A simple Standard Work Board that follows the tried and true principle of Standard Work help me a lot. Let me share with you the white board I use at work that helps me remain productive and keeps me focused on the right things.
We know that when there is no standard, there is no Kaizen. So, this post is about the standards we create around our daily work life to help us focus on the right things and engage in behavior is productive and on track.
My white board is divided up into 4 quadrants and 1 Main Area (I’ve removed the contents to maintain confidentiality):
- North Star: This area that occupies the top center of my white board reminds me the ultimate goal and the number 1 priority of my role and job – that is to improve the customer experience. The rest of the quadrants should support my North Star. This isn’t quite Hoshin Kanri, but it’s in that spirit.
- Metrics: This area displays the key metrics that I follow or am accountable for. I update this daily.
- Hot: This area are things that I need to have a pulse on – these are either current projects or other items that require my daily attention.
- Standard Work: This area shows 3-5 items that I need to do daily – things I are either natural rituals or behaviors that I need to ritualize in order to make them into habits.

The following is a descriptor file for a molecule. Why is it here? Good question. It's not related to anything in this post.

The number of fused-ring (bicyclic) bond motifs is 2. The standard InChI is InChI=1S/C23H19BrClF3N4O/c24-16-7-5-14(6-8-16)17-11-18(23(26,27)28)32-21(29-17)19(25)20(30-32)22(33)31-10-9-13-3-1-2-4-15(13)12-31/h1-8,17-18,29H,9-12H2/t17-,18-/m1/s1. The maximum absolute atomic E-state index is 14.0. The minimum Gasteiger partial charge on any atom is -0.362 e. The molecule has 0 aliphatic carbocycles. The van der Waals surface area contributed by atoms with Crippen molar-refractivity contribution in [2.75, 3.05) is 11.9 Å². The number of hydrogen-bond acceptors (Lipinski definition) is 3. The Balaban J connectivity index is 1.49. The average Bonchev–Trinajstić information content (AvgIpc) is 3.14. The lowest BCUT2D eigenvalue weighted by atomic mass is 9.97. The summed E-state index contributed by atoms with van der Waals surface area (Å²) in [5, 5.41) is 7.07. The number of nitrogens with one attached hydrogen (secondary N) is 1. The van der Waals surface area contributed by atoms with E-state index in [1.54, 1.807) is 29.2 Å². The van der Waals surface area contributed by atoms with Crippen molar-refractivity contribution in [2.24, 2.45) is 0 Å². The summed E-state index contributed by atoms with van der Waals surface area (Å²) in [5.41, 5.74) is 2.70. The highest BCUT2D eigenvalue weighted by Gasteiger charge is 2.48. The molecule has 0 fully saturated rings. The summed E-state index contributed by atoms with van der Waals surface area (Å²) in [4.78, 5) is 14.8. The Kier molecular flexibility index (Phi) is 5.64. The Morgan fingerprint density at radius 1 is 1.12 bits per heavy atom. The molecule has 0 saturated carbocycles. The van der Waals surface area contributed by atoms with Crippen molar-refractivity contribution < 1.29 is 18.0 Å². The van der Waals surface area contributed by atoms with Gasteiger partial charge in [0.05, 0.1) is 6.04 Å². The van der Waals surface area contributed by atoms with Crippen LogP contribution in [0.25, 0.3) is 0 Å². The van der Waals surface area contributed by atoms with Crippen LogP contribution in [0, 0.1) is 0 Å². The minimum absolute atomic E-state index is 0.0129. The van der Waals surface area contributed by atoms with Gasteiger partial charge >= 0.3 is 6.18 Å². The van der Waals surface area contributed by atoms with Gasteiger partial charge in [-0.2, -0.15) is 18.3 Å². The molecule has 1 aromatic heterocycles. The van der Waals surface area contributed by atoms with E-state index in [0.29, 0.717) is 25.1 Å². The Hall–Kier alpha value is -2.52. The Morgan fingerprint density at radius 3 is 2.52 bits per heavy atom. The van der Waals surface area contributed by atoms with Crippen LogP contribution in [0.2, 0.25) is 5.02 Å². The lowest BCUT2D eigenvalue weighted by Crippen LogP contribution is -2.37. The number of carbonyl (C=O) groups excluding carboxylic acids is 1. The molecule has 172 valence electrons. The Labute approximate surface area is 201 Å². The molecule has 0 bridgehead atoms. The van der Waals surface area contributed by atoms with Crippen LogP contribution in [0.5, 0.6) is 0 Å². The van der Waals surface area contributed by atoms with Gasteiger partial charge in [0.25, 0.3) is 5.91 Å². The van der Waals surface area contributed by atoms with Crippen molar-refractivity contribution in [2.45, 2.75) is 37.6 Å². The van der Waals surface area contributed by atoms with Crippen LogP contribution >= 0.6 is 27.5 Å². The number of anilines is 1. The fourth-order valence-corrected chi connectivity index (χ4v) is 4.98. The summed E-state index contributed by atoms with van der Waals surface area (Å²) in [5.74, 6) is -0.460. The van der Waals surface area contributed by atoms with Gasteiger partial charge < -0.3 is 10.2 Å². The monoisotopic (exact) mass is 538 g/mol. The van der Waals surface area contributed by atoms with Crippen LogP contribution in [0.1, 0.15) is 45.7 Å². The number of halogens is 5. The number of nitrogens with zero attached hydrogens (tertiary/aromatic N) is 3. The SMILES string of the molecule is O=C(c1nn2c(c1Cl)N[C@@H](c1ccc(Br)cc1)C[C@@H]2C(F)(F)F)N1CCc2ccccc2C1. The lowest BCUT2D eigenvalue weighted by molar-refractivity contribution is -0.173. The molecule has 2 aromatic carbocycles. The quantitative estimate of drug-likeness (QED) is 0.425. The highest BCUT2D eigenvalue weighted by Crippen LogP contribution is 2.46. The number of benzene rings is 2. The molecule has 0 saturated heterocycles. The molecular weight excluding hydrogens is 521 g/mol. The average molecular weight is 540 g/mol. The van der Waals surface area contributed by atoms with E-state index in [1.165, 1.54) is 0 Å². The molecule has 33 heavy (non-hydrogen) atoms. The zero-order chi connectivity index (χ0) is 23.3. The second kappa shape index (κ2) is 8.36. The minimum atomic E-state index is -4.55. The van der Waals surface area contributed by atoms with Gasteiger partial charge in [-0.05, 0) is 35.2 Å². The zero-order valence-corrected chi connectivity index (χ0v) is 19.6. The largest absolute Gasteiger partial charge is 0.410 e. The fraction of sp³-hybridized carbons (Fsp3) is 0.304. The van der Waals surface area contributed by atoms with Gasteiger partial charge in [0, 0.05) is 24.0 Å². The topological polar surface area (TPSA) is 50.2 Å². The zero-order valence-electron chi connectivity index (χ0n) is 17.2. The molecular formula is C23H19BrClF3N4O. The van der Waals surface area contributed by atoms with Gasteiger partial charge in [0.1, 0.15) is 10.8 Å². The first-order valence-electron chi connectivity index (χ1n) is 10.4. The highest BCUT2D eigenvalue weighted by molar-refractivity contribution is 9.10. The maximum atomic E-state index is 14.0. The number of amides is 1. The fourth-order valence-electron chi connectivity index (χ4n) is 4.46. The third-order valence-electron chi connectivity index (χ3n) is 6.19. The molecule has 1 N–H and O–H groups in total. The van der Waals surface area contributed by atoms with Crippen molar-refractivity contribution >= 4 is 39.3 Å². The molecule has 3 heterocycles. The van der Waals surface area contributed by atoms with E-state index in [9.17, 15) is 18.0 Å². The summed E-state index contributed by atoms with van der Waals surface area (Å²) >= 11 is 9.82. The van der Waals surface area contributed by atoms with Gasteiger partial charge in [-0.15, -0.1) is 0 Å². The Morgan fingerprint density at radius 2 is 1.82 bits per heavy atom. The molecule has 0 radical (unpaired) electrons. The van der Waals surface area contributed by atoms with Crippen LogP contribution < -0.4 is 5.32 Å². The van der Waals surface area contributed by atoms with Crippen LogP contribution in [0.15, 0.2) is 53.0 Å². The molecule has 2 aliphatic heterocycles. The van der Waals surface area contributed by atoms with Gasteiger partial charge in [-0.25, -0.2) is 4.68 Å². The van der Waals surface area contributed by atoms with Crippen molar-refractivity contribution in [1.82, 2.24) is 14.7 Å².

- Goals: This quadrant displays my goals and also tracks how I’m doing against them.
A Note on Rituals
There a set of behaviors that need to be made into a daily ritual – these behaviors then become habits. A perfect candidate for behaviors that should be ritualized are acts that don’t come naturally or behaviors that are important, but new. For example, suppose a behavior that should become part of your standard work is to first walk the floor, say hello to your team members, before you log into your computer to check email. If your natural predisposition is to log in and check email, then ritualizing the behavior of saying hello to your team is a good one to make into a daily ritual.
What do You Do?
What do you do to help you remain productive and ensure that you focus on the right things daily?
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Nice post Pete !!
This is a great example of how to see the big picture and the road that leads to it. Can you give me an example of the difference between a goal and a metric? All of my metrics have goals, so I’m a little confused why you have two quadrants.
Pete Abilla says
Hi Frank. Thanks for your comment.
As far as goals and metrics go, they can be represented as one and the same. For me, it’s helpful to have both the goal and the measurements separate. For example, the goal might be “reduce unnecessary expedited shipments by 15%”. The metric might be a run chart that shows the rate of expedited shipments. I like to separate those, but they can easily be one and the same.
Again, thank you for taking the time to read shmula.
Chet Marchwinski says
Beats the heck out of a to-do list. Does the “hot” quadrant serve that purpose?